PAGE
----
Spotted hyena at San Diego Zoo's Wild Animal Park.



2) General Gestational Data

The length of gestation is +/- 110 days, the estrous cycle is 14 days. One to three young develop (1.5 kg) and there is fierce competition among the neonatal littermates (Nowak, 1999). During pregnancy the female has high circulating androgen levels that are needed for normal male mounting procedures, but modifying the fetal female external genital system sufficiently to make first births difficult and costly (Licht et al., 1998; Drea et al., 1998; Glickman et al., 1998; Drea et al., 2002). The difficulty of determining fetal age was solved by the study of Place et al. (2002) who did serial sonography and found that femur length was the most accurate datum to be assessed.


3) Implantation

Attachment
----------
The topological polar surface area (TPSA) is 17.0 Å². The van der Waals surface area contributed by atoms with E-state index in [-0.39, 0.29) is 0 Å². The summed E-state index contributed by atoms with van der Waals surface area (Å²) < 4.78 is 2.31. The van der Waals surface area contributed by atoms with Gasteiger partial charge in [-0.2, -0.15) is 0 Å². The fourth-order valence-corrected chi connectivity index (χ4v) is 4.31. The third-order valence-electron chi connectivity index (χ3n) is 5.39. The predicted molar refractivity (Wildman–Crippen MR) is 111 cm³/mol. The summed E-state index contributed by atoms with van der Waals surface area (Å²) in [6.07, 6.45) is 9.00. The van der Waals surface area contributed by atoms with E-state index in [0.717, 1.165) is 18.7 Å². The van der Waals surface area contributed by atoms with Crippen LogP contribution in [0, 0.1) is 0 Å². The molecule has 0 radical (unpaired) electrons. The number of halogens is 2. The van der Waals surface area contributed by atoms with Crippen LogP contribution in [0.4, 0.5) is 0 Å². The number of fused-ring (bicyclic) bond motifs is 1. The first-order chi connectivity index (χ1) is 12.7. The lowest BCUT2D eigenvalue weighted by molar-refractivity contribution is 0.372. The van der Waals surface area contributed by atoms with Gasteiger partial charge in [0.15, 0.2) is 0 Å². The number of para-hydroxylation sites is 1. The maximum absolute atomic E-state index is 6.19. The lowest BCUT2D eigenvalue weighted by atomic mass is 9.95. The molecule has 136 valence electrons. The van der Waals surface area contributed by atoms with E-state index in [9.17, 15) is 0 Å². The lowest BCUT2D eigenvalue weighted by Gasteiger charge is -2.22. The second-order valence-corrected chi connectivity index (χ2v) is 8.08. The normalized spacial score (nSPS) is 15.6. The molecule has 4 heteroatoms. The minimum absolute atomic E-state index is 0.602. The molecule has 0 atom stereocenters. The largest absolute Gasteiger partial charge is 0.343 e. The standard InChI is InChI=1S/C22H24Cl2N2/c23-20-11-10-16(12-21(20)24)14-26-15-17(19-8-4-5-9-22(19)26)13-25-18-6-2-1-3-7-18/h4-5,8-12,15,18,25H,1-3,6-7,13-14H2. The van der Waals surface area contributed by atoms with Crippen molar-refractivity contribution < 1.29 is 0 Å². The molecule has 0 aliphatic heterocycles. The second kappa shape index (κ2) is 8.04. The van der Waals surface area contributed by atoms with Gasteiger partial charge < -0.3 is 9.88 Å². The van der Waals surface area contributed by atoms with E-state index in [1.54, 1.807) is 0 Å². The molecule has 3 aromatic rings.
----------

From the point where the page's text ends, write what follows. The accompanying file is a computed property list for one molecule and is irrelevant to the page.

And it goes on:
The youngest specimen so far studied was of a 45 days old gestation; it still had a yolk sac (Wynn & Amoroso, 1964). No really early implantation stages have apparently been studied.


4) General Characterization of the Placenta

A term placenta was described by Morton (1957) in a multigravid female. The fetus was 27 cm long and the placenta was 40 cm in circumference and varied in width from 8.5 to 11 cm. It was 1.4 cm thick. It was blue and had no marginal color change. Several stages of development were available to Wynn & Amoroso (1964). Among carnivores, this placenta is unique in not being endotheliochorial but being hemochorial (Enders et al., 2006). This is an annular villous hemochorial placenta with occasional interruption of the circular shape (see Wynn & Amoroso, 1964).Often, two lobes of the zonary placenta are observed and in one placenta described by Wynn & Amoroso (1964), these lobes measured 8.5x5.3x1.6 cm each. No placental weight has been provided in any reference. The villi anastomose and make a labyrinthine structure, especially in the midportions of the placenta.